Research chief pledges to end cliques’ rule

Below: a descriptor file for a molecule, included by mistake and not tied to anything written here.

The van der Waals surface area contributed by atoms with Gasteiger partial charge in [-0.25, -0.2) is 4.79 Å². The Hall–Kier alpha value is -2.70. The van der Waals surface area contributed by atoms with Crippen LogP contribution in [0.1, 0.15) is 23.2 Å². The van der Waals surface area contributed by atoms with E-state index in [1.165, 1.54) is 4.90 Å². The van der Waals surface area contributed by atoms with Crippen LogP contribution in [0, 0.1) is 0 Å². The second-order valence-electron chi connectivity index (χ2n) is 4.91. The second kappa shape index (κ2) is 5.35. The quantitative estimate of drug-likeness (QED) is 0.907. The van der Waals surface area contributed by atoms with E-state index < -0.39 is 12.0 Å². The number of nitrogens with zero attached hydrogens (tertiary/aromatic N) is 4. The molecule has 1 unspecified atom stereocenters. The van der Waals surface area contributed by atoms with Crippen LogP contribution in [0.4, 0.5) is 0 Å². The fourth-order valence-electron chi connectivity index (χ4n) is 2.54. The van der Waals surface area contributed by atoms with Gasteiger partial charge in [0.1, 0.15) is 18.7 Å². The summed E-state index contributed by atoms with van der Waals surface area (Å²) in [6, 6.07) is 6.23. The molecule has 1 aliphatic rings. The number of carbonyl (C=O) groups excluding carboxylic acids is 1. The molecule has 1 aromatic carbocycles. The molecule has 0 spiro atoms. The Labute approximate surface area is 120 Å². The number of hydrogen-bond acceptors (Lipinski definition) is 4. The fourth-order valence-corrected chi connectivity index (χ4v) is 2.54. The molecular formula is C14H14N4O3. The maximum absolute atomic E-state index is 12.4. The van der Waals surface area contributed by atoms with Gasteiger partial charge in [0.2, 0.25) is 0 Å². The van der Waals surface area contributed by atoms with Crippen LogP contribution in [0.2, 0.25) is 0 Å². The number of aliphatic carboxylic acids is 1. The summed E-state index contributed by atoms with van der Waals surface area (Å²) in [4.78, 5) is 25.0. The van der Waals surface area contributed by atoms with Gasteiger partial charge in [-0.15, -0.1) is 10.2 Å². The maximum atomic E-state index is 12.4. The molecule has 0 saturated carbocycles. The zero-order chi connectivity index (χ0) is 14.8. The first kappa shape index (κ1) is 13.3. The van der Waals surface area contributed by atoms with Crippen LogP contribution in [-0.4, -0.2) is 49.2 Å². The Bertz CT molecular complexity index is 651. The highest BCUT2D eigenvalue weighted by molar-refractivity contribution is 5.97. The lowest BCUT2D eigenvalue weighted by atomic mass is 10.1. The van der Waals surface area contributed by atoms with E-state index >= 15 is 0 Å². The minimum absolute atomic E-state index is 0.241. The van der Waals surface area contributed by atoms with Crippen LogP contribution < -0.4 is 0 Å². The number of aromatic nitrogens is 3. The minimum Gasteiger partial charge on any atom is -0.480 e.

Dimitris Nanopoulos, member of the Athens Academy, has been made the new president of the National Research and Technology Council (ESET). A distinguished scientist, one of the world’s leading physicists, he is taking over a sector that is extremely important for the country’s economy, but also extremely weak. Funds earmarked for the research sector are just one-fifth of the average for the European Union. Nanopoulos appears determined to weed out those who have undeservedly succeeded in getting funding. In this interview with Kathimerini, he emphasized the need for more regular audits of all research programs. «Every American university has independent committees to carry out regular audits of research activity. Why doesn’t Greece?» he asked. He openly deplored the mentality of certain researchers who believed themselves to be «above the law,» promising to do his best to do away with this kind of behavior. Yet he also talked about Greeks’s penchant for achievement, the untapped potential for research in Europe and the American economic miracle. Nanopoulos claims not to have political ambitions, saying that scientific work is his «vice.» Were you surprised to be nominated head of ESET by the prime minister? Yes, in the sense that I had not been accustomed to proposals of this kind from the Greek State, although it was not completely unexpected, since Mr Karamanlis has nominated other people outside his own political arena for public office, such as Karolos Papoulias for president of the republic. Karamanlis has asked Greek scientists abroad to come home to work. Are these invitations enough? You have a point, but for many years my complaint has been that I have never heard a prime minister use the word «research» – something that I believe is a fundamental component of a modern state. The fact that Karamanlis was present at the first session of this council means that this government is interested in making a new beginning here. Of course, we have to go beyond ceremonies and bright lights. When the lights go out, the work must begin, and it must take place far from every form of influence. Research and technology are national issues and should not be linked to party mechanisms or interests. The prime minister also mentioned meritocracy, not exactly a feature of Greek reality. I have been struggling all my life for meritocracy in all sectors of scientific research, whether in the humanities or the sciences. In developed countries, research is subjected to objective criteria. Things are not exactly done the same way as in Greece. If you have obtained funds for the previous five years, you have to submit a detailed account of where those funds have gone, whether papers have been published or presented at international conferences. I am not saying something new, this is what is done in Europe, in the US, throughout the civilized world. For example, at every American university, research activities are regularly monitored by independent committees. I have never been able to understand why this is not the case in Greece. There is something else which has to do with the superior attitude of some of my colleagues. For example, once, when I was on the scientific council of the Democritos National Center for Scientific Research, while we were carrying out an internal evaluation, I was surprised by the way some people were talking. One day, I almost exploded. I was so upset that I threatened to throw an ashtray at a colleague’s head. I won’t go into details, but that gentleman would walk into the room where we were meeting and look down his nose at us as if asking who we were to judge him. Unfortunately, this mentality exists in Greece. There are Greek biologists who think they are Watson and physicists who think that are at least as good as Einstein. Acting this way because you have connections is Fifth World behavior and it will end. We are all subject to judgment. You are taking over a sector that has many organizational problems and almost no involvement by the private sector. We have good raw material, which is the Greek passion for research. Brains don’t suddenly change when you cross the border into Greece; the brain’s neural connections don’t change. It is simply that abroad we have an environment that is better organized, which helps us to further scientific research. So the framework has to change here, clear rules of the game must be established. Research work produced will be judged by foreigners, people who have distinguished themselves in the international scientific community. We can’t be going off to fish tavernas at the weekend and then writing up evaluation reports as we please. Nor will the evaluations be filed away, as they are now. This is where we will begin, by stopping these cliques from functioning as they do, by having better coordination, by getting in touch with private initiatives which will lead to production. I am sure there are Greek investors interested in research. I also know there are many Greek Americans keen to invest here. Greece belongs to the European Union, which means that a researcher with an interesting idea can get support from European firms and make a great contribution to our country. The removal of borders and globalization are not only negative things, but things to be exploited. Greece is destined to decline without direct links between research, technology and production. There is a gap between Europe and the US in that sector… Much of what applies to Greece in the sector of research, perhaps apart from the tendency to find fault or be envious, also applies to the European Union. We talk about the American dream, but this only began just before World War II, when many important European scientists settled in the USA. We are used to criticizing the Americans, but in reality they are an open society. They accepted those people into their midst, gave them the resources to produce. When we talk about the American dream in the economy, we are mainly talking about high technology and its link with production. After all, who were the Americans? They were cowboys. But what they did was to support education and basic scientific research. Meanwhile, if even a couple of dollars go missing from their research funds, there is a great fuss. They are very strict. So no one dares even think about abusing the system. We need meritocracy, then, so that no one can say «friends got the funds.» And control, so we know where the money is going. Do you believe in the dynamic being mobilized within Greece? Absolutely, but there is a strange network which, although connected to power centers, is independent of politics and the parties. It is a… clique, if you like. And it is not only in science and technology. The same situation exits in other fields, such as the arts and music. For decades we have been seeing the same faces in the spotlight. There is a system that says, «He is one of ours, we can’t touch him.»